The Westboro Baptist Church of Topeka, Kansas, did what it always does after national tragedies: It threatened to protest a funeral and say horrible things. This time it was set to be the funeral of 9-year-old Christina Green because "God sent the shooter to deal with idolatrous America." Sigh.
The Arizona legislature didn't like the sound of that and took emergency action. They mustered rare bipartisanship and unanimously passed legislation banning protests at or near funeral sites.
A church member said her organization decided not to do it anyway—in exchange for airtime on a couple of radio stations. The group still has plans to picket the Friday funeral of U.S. District Judge John Roll at the intersection where the shooting occurred.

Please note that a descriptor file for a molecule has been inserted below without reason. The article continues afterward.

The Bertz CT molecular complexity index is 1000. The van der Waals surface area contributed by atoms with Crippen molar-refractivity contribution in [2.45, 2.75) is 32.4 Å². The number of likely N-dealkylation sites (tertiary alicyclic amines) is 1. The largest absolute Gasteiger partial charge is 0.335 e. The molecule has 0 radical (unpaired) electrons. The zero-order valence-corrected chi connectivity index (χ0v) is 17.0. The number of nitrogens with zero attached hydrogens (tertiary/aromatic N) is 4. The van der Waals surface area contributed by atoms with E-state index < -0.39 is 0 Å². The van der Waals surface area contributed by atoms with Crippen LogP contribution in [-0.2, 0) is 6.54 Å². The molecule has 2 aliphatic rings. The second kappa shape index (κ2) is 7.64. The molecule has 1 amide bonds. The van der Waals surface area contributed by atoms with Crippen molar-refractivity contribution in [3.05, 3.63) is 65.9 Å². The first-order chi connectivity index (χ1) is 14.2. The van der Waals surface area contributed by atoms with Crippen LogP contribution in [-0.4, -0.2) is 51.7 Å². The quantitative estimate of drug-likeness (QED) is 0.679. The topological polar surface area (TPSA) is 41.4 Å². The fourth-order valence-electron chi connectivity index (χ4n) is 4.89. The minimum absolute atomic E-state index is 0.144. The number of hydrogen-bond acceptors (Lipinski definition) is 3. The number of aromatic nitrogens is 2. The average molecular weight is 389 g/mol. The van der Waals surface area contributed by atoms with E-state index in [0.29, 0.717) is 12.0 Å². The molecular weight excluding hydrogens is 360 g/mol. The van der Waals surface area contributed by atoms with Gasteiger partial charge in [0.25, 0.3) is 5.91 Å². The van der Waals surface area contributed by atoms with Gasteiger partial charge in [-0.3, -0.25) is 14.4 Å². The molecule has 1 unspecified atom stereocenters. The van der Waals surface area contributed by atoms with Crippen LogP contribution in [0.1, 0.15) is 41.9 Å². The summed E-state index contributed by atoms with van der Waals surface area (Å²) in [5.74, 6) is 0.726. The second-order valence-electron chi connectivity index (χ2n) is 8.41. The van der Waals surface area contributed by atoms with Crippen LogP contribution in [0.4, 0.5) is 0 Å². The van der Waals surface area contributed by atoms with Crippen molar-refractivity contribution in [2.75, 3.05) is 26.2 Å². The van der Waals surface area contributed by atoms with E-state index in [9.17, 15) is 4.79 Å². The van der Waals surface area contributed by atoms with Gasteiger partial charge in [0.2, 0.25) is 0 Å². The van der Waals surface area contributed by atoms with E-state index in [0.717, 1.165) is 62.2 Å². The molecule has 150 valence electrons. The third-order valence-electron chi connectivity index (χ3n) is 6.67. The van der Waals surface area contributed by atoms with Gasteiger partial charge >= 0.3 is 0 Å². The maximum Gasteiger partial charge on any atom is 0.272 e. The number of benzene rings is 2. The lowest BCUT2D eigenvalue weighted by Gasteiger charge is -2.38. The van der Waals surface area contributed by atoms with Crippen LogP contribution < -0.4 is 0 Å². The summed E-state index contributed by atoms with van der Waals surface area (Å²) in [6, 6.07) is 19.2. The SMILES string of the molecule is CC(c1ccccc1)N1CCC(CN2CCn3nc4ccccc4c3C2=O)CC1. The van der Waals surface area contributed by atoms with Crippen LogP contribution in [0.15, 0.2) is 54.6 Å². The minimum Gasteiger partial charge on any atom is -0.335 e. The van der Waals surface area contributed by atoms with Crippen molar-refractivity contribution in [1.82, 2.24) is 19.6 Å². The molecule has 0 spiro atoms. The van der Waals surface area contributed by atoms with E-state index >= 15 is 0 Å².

Now, I'm by no means supporting the delusion-based and logically flawed protests of the controversial church. But I'm not sure the legislation is cause for celebration. Should we be comfortable with a government telling any citizens when and where they can and can't protest? It's a question the Supreme Court is currently weighing as well, in a case where a father sued the Church from protesting his son's funeral.
On the other hand, maybe we can all agree that certain areas at certain times are just not the right place. What do you think?